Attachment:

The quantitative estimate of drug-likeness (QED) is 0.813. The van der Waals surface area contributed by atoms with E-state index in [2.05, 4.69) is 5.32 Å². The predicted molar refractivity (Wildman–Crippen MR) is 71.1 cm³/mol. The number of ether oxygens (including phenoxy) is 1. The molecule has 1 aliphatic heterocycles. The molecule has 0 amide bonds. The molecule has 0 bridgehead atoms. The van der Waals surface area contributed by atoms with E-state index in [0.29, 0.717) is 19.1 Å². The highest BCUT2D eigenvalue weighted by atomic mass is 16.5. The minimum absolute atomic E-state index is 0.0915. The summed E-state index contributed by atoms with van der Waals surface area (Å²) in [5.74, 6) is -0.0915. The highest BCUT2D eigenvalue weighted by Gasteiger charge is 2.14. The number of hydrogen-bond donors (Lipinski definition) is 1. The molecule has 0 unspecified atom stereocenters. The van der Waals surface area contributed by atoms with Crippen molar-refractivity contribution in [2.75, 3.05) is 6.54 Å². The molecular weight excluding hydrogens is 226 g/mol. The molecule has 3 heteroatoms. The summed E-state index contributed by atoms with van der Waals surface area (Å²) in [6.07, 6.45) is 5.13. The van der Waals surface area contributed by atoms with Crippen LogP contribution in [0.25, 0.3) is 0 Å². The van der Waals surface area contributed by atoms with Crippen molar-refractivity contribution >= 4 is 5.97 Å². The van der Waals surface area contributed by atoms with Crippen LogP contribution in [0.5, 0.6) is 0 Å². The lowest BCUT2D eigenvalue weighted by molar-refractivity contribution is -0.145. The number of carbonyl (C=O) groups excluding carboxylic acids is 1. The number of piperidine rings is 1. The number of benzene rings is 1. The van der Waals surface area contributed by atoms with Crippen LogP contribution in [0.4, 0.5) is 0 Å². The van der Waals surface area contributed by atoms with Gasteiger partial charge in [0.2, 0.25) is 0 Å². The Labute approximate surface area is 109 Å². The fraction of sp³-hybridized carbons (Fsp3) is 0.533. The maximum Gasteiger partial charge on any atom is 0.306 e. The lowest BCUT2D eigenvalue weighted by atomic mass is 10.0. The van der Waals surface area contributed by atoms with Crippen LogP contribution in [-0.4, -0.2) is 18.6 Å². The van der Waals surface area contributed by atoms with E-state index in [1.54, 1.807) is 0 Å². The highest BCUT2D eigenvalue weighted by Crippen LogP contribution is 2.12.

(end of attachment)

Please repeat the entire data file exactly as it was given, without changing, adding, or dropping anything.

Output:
The quantitative estimate of drug-likeness (QED) is 0.813. The van der Waals surface area contributed by atoms with E-state index in [2.05, 4.69) is 5.32 Å². The predicted molar refractivity (Wildman–Crippen MR) is 71.1 cm³/mol. The number of ether oxygens (including phenoxy) is 1. The molecule has 1 aliphatic heterocycles. The molecule has 0 amide bonds. The molecule has 0 bridgehead atoms. The van der Waals surface area contributed by atoms with E-state index in [0.29, 0.717) is 19.1 Å². The highest BCUT2D eigenvalue weighted by atomic mass is 16.5. The minimum absolute atomic E-state index is 0.0915. The summed E-state index contributed by atoms with van der Waals surface area (Å²) in [5.74, 6) is -0.0915. The highest BCUT2D eigenvalue weighted by Gasteiger charge is 2.14. The number of hydrogen-bond donors (Lipinski definition) is 1. The molecule has 0 unspecified atom stereocenters. The van der Waals surface area contributed by atoms with Crippen molar-refractivity contribution in [2.75, 3.05) is 6.54 Å². The molecular weight excluding hydrogens is 226 g/mol. The molecule has 3 heteroatoms. The summed E-state index contributed by atoms with van der Waals surface area (Å²) in [6.07, 6.45) is 5.13. The van der Waals surface area contributed by atoms with Crippen LogP contribution in [0.25, 0.3) is 0 Å². The van der Waals surface area contributed by atoms with Crippen molar-refractivity contribution >= 4 is 5.97 Å². The van der Waals surface area contributed by atoms with Crippen LogP contribution in [0.5, 0.6) is 0 Å². The lowest BCUT2D eigenvalue weighted by molar-refractivity contribution is -0.145. The number of carbonyl (C=O) groups excluding carboxylic acids is 1. The number of piperidine rings is 1. The number of benzene rings is 1. The van der Waals surface area contributed by atoms with Crippen LogP contribution in [0.4, 0.5) is 0 Å². The van der Waals surface area contributed by atoms with Gasteiger partial charge in [0.2, 0.25) is 0 Å². The Labute approximate surface area is 109 Å². The fraction of sp³-hybridized carbons (Fsp3) is 0.533. The maximum Gasteiger partial charge on any atom is 0.306 e. The lowest BCUT2D eigenvalue weighted by atomic mass is 10.0. The van der Waals surface area contributed by atoms with Crippen LogP contribution in [-0.4, -0.2) is 18.6 Å². The van der Waals surface area contributed by atoms with E-state index in [1.54, 1.807) is 0 Å². The highest BCUT2D eigenvalue weighted by Crippen LogP contribution is 2.12.